Upon independence from Britain (Dec. 12, 1963), the Kenyan flag became official. It was based on the flag of the Kenya African National Union. Black is for the people, red for humanity and the struggle for freedom, green for the fertile land, and white for unity and peace. The shield and spears are traditional weapons of the Masai people.

CAPITAL

Nairobi

INDEPENDENCE

12 December 1963

TIME

GMT +3 hours

PUBLIC HOLIDAYS

New Year’s Day 1 January
Good Friday (varies)
Easter Monday (varies)
Labour Day 1 May
Madaraka Day 1 June
Moi Day 10 October
Kenyatta Day 20 October
Independence Day 12 December
Christmas Day 25 December
Boxing Day 26 December

POPULATION

28,808,658 (estimated July 1999)

AREA

582,650 km2 (569,25 km2 land; 13,400 km2 water)
CURRENCY

Kenyan Shilling (KSh)

PRESIDENT

Mwai Kibaki

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KENYA


LANGUAGE


The national language is Swahili (KiSwahili) although English is spoken throughout. Kenyans involved in the tourist trade speak English, however it is good to have a working knowledge of Swahili. In total there are 42 ethnic languages in Kenya.

Useful KiSwahili phrases:
Welcome Karibu
Goodbye Kwaheri
Thank you Asante
You’re welcome Karibu
Yes Ndiyo
No Hapana
How are you? Habari?
I’m fine, thanks? Nzuri
Is this the way to . . .? Hii njia ya . . .?

CULTURE
There are more than 70 tribal groups among the Africans in Kenya. Differences between many of them are blurred - western cultural values are becoming more deep-seated and traditional values are disintegrating. There are many other tribes in Kenya; these include Kikuyu, Luhia, Luo and Kikamba as well as a plethora of minor tribal tongues

 

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KENYA

GETTING AROUND

BORDER POSTS
The major crossing point between Kenya and Tanzania is at Namanga, which is open 24 hours a day. Other crossings include Lunga Lunga and Taveta. The Ethiopian border post of Moyale is becoming increasingly dangerous because of civil fighting. The border was closed for a while but has now reopened. For those with four-wheel drive vehicles, a more adventurous route to the west near Lake Turkana is quite popular. Ask the locals for advice before trying this route. There is no border post on either side of the border crossing so you'll have to get your visa stamped in Nairobi. Malaba and Busimia are the main Ugandan border posts. At present there are no overland crossings with Somalia and Sudan as it is not safe to cross unless part of a refugee convoy.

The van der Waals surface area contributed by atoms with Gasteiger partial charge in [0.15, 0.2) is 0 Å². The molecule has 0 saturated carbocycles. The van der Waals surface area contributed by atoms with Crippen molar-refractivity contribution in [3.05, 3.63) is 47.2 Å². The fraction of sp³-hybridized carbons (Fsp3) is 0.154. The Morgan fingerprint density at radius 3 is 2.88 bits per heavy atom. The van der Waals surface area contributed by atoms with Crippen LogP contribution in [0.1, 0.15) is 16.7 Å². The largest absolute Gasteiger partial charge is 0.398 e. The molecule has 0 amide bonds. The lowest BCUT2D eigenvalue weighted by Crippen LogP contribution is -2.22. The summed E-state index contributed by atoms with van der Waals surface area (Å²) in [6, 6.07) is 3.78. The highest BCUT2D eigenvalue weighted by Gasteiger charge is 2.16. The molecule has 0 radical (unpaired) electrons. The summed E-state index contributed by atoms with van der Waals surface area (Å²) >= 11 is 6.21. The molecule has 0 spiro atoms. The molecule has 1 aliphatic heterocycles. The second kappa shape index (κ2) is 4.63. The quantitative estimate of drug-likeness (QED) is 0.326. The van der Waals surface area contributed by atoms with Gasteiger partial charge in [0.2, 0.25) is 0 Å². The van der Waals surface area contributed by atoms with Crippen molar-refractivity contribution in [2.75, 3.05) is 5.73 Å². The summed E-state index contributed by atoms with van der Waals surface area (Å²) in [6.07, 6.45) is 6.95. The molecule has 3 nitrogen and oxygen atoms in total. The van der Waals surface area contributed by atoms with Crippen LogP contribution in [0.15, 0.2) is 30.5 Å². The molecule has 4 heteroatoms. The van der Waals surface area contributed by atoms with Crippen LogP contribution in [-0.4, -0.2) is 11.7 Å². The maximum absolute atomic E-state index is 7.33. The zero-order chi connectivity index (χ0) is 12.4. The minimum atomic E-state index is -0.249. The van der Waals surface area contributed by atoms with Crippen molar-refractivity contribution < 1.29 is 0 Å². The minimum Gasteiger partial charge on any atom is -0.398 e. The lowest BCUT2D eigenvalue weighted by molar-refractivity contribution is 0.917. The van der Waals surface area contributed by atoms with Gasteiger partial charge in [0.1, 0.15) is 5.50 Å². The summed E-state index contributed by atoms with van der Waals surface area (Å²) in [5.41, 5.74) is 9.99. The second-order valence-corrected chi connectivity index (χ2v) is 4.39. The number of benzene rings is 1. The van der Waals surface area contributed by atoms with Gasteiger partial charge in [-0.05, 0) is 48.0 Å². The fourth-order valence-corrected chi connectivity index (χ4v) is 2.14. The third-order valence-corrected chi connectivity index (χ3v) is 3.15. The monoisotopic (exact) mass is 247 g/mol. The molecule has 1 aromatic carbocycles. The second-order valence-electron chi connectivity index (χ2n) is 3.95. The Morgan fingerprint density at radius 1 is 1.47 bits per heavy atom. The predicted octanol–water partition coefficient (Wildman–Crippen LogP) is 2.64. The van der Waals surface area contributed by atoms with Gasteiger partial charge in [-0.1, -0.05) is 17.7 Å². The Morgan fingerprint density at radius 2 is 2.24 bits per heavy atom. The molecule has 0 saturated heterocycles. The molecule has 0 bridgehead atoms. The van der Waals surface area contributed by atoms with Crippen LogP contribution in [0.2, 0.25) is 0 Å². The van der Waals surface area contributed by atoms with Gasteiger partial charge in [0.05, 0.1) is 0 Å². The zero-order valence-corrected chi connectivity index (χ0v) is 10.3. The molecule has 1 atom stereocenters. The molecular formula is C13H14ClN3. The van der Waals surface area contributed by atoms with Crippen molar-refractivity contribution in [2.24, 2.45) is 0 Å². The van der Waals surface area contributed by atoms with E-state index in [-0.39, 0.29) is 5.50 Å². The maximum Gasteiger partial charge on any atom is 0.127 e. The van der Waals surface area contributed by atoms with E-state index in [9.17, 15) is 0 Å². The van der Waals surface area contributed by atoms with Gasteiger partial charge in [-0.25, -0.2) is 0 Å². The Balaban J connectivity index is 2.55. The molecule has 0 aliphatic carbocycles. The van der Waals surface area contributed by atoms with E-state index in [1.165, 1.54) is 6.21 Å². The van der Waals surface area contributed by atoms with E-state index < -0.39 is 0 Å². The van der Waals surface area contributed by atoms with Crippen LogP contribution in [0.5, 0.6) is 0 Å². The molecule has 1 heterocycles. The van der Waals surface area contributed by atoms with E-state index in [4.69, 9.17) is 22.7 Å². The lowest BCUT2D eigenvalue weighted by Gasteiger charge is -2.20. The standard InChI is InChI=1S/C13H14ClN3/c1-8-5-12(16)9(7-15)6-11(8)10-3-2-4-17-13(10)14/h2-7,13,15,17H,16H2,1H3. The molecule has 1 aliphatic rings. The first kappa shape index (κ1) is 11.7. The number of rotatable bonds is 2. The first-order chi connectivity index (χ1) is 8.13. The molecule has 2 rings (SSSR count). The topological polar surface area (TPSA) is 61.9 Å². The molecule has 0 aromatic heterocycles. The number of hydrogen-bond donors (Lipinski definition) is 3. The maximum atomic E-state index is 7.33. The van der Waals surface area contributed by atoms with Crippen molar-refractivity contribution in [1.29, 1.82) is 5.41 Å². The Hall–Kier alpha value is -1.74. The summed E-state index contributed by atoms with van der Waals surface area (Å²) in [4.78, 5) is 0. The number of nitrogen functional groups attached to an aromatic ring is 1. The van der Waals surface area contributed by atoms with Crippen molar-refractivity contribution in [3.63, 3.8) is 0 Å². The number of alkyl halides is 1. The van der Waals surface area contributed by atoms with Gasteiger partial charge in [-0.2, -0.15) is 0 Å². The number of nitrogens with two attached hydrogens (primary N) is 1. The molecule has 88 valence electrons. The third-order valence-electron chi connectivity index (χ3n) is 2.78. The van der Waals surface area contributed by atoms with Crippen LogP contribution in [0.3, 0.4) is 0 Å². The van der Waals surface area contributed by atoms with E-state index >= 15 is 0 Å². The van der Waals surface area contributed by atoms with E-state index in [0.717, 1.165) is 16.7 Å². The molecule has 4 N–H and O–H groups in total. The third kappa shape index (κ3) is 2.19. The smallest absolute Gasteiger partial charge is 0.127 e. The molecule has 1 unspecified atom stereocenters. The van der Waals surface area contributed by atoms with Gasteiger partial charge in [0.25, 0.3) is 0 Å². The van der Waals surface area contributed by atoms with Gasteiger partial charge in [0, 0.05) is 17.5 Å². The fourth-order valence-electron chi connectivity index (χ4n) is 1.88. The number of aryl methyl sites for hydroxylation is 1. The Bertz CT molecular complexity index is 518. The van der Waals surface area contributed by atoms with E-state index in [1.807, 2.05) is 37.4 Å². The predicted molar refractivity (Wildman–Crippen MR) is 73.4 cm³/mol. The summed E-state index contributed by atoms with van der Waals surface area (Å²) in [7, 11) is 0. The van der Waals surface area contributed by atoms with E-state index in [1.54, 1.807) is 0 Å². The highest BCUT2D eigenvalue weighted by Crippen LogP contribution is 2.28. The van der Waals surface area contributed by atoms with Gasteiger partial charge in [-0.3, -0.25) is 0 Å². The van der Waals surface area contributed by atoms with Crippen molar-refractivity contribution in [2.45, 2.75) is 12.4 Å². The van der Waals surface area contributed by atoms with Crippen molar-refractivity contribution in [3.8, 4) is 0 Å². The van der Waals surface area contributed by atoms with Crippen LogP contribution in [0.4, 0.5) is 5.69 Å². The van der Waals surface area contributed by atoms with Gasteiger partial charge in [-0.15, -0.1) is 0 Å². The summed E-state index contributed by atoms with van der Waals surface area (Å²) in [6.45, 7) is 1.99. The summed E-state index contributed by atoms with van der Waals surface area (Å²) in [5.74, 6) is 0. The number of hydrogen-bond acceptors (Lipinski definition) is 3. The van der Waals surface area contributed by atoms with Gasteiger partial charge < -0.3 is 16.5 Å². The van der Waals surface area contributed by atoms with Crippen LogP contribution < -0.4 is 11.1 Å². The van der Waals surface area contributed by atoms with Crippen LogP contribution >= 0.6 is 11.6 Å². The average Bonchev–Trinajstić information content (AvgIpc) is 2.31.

RAIL & BUS
Rail is a safe, reliable form of public transport. Passenger services run from Mombasa to Malaba via Voi, Nairobi, Nakuru and Eldoret. It is essential to book tickets two to three days in advance. Kenya has a good network of buses, as well as matatus (minibuses) and share-taxis, but none are very safe as drivers tend to overload and speed, and horrific accidents are reported regularly. Where possible, rail travel should be the chosen means of transport. Private 18-seater buses offer shuttle services connecting Nairobi and Mombasa with Arusha and Moshi in Tanzania, which are more expensive, but more comfortable and safer.

AIRPORTS
Domestic air services operate between the major airports:
Jomo Kenyatta International, Nairobi (NBO)
Moi International, Mombasa (MBA)
Note that departure tax (US$20) is paid when you leave. For local flights this is KSh100 and US$20 for international flights (not payable in KSh). A number of airlines operate between Nairobi, Mombasa, Kisumu, Nanyuki, Malindi, Lamu and the national parks/reserves of Amboseli, Maasai. Mara and Samburu.

ROADS